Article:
Macrophages in brain, lung, and lymphatics constitute a major HIV reservoir during subclinical infection and disease. During HIV transmission macrophages are seemingly one of the first cells infected, being as efficient as T cells in supporting productive viral replication. Macrophages control a myriad of cell-mediated immune responses that regulate the levels of infection and lead to viral persistence. HIV determinants control viral entry and productive replication and, taken together with cellular differentiation factors, decide the outcome of virus-macrophage interactions. Most important, many clinical manifestations of HIV infection such as encephalitis, myelopathy, pneumonitis, and lymphadenopathy are closely linked to viral replication. Indeed, tissue pathology often correlates with viral gene expression in tissue macrophages. Taken together, these observations provide strong support for a central role of macrophages in progressive HIV infection and its clinical manifestations.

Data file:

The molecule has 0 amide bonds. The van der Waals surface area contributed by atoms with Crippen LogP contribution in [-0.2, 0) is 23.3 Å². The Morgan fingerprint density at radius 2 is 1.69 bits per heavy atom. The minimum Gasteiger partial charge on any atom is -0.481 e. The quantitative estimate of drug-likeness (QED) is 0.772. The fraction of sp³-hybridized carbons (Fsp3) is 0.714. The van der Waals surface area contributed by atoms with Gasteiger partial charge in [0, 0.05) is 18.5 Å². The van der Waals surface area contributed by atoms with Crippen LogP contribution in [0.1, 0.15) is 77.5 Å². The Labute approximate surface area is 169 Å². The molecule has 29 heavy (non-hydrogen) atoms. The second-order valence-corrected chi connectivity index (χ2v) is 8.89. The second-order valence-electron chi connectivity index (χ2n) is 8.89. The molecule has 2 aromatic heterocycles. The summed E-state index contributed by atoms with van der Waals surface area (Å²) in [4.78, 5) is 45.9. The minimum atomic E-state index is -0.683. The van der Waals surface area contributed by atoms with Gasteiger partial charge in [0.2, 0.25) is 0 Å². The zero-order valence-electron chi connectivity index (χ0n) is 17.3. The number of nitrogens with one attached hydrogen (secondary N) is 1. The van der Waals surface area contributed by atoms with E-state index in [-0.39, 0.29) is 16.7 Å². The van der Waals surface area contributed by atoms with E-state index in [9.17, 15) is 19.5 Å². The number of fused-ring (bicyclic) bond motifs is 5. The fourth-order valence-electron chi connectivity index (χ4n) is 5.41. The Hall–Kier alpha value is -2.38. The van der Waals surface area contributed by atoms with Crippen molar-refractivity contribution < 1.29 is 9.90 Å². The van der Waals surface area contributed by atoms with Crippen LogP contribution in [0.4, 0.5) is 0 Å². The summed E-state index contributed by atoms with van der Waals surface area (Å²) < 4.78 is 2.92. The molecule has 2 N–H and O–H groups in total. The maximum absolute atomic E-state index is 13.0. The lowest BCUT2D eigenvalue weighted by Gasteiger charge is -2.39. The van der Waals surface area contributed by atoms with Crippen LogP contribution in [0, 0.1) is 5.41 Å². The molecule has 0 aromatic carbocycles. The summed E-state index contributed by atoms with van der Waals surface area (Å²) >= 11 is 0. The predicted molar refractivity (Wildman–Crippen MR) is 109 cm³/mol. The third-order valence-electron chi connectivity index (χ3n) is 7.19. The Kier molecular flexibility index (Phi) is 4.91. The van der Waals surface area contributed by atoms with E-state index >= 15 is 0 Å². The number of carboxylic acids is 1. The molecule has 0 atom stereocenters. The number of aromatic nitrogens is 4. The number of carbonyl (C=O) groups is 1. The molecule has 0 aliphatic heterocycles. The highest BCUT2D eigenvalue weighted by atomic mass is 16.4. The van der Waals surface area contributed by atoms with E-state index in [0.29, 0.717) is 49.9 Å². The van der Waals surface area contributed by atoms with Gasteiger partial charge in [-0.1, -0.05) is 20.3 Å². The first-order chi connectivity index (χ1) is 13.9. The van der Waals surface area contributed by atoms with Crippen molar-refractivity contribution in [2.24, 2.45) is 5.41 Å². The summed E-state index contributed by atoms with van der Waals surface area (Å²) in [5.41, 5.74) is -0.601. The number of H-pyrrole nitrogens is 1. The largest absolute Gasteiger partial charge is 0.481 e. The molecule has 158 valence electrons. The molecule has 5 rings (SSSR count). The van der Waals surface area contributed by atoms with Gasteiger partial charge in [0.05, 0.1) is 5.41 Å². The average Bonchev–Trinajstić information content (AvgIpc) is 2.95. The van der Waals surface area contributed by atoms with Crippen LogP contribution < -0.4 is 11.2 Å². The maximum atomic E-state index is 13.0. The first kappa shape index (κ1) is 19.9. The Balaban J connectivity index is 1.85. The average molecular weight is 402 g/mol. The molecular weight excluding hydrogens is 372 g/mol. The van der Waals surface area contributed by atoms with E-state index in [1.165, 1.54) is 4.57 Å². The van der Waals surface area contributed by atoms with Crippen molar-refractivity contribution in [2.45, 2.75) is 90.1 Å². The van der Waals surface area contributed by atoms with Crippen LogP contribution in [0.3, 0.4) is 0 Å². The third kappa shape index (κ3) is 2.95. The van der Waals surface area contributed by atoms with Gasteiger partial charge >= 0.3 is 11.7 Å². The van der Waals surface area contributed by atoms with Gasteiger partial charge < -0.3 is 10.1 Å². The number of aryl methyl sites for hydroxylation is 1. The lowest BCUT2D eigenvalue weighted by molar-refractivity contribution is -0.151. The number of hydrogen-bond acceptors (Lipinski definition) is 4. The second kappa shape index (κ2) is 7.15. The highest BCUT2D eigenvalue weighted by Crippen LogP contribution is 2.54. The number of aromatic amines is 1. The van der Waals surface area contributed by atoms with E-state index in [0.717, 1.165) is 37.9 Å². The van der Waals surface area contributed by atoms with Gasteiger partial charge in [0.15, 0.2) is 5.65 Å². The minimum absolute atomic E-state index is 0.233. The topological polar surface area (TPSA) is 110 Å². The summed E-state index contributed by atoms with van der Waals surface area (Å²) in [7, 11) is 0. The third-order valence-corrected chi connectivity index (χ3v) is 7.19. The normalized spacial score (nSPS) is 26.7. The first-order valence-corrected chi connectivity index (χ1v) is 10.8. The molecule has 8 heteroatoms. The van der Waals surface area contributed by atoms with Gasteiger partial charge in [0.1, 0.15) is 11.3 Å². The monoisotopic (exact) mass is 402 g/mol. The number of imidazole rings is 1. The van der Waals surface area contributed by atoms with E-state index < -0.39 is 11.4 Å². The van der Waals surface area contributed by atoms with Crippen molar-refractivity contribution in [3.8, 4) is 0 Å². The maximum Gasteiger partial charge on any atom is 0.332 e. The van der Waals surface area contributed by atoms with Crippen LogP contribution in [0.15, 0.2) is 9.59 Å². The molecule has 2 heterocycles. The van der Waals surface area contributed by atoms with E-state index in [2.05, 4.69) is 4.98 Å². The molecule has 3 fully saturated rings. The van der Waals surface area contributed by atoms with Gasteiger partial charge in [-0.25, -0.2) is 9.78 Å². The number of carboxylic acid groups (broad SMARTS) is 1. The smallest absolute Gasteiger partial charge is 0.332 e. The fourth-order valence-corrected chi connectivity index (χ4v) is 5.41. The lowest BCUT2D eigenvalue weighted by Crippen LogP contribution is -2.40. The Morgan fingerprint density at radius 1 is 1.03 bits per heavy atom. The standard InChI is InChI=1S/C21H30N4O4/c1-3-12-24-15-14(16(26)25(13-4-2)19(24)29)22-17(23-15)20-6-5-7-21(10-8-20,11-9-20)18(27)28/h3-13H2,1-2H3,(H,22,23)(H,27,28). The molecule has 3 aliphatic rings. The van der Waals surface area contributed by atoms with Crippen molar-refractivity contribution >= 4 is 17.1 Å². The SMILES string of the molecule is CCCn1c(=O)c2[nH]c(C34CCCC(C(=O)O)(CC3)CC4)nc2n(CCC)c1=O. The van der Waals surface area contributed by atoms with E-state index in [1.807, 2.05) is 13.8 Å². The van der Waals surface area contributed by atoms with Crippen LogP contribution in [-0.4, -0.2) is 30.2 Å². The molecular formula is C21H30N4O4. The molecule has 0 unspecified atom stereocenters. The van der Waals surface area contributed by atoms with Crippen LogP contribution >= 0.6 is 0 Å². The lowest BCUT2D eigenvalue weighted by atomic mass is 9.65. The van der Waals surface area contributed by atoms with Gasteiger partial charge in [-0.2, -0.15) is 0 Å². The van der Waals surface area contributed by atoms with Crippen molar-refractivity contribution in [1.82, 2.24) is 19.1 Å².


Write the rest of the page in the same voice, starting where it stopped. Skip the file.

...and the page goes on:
- HIV-1 cellular reservoirs
- monocyte/macrophage-HIV-1 interactions
- viral persistence
ASJC Scopus subject areas
- Cell Biology